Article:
An increase in productive capability that directly increases only one output still permits more of both to be produced    Suppose the country we are considering makes discoveries that improve its ability to provide health care, but not education. If it devotes all its resources to providing education, its maximum output would still be 800 units. However, if it devotes all its resources to health care, it can provide 1600 units after this change. The new PPF that results is shown as the orange curve to the right, labeled PPF2, shifted out along the horizontal axis.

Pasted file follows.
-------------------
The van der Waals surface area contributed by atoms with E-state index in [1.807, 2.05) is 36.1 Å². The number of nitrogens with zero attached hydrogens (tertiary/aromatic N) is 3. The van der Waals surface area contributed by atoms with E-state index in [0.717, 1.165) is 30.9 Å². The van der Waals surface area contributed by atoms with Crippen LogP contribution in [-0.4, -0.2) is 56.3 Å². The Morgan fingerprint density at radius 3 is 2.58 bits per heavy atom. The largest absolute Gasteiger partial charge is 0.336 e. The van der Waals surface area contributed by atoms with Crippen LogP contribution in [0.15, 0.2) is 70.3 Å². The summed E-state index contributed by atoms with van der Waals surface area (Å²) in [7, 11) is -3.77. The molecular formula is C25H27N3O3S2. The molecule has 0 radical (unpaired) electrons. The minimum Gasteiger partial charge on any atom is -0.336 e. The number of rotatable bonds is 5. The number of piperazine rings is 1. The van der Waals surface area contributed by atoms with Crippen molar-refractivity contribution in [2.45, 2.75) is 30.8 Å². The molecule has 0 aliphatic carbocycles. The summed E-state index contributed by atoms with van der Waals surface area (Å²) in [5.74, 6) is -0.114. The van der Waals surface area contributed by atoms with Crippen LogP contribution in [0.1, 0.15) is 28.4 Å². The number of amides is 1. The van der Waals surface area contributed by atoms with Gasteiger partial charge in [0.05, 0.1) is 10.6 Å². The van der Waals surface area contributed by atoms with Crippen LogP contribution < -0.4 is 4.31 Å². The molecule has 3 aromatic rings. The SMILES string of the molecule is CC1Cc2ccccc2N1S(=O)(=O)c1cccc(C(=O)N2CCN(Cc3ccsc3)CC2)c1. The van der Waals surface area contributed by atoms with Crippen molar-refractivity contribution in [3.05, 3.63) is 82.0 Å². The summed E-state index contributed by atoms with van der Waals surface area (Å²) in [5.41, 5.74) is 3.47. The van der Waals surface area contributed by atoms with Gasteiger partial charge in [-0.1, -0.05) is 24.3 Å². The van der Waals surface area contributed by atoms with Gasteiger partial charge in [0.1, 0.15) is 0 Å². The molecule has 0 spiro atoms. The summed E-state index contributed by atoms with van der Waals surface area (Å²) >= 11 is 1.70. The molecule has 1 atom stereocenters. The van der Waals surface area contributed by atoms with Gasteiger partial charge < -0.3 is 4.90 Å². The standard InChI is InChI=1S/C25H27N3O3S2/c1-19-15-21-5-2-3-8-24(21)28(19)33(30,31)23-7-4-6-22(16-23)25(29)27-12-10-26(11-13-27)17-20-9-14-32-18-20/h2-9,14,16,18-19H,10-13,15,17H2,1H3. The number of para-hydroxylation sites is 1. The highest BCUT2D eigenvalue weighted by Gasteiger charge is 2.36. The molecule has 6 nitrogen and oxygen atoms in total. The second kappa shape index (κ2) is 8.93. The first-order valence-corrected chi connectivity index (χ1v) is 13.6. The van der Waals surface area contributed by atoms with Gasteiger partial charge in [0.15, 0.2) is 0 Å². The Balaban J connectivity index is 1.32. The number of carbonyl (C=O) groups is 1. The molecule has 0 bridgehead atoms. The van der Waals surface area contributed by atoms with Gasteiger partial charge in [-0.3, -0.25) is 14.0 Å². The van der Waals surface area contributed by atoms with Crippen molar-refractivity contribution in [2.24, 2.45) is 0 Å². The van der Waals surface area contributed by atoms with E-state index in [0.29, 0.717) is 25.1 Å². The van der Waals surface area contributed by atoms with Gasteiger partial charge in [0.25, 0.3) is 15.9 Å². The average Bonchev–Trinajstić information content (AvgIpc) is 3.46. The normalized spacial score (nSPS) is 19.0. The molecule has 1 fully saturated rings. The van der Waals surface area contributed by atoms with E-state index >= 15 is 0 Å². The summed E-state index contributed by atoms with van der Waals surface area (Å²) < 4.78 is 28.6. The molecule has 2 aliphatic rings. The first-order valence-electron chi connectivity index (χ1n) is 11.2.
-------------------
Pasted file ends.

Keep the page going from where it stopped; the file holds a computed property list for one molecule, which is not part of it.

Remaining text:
Suppose before this change this country had chosen a point like A, shown to the right, where it provides 500 units of education and 900 units of health care. We can't know what they would choose after this change, but it is interesting to note that a point like B is now available. At point B the country can provide more units of both products: 675 units of education and 1175 units of health care. Even though there were no direct improvements in the production of education, increased capabilities in health care allow the country to have more of both! A large improvement in the ability to produce health care frees up some resources that can now be devoted to education, so an increase in the output of both is possible. Technological change in any type of production can free up resources that can be used in the production of other goods and services.

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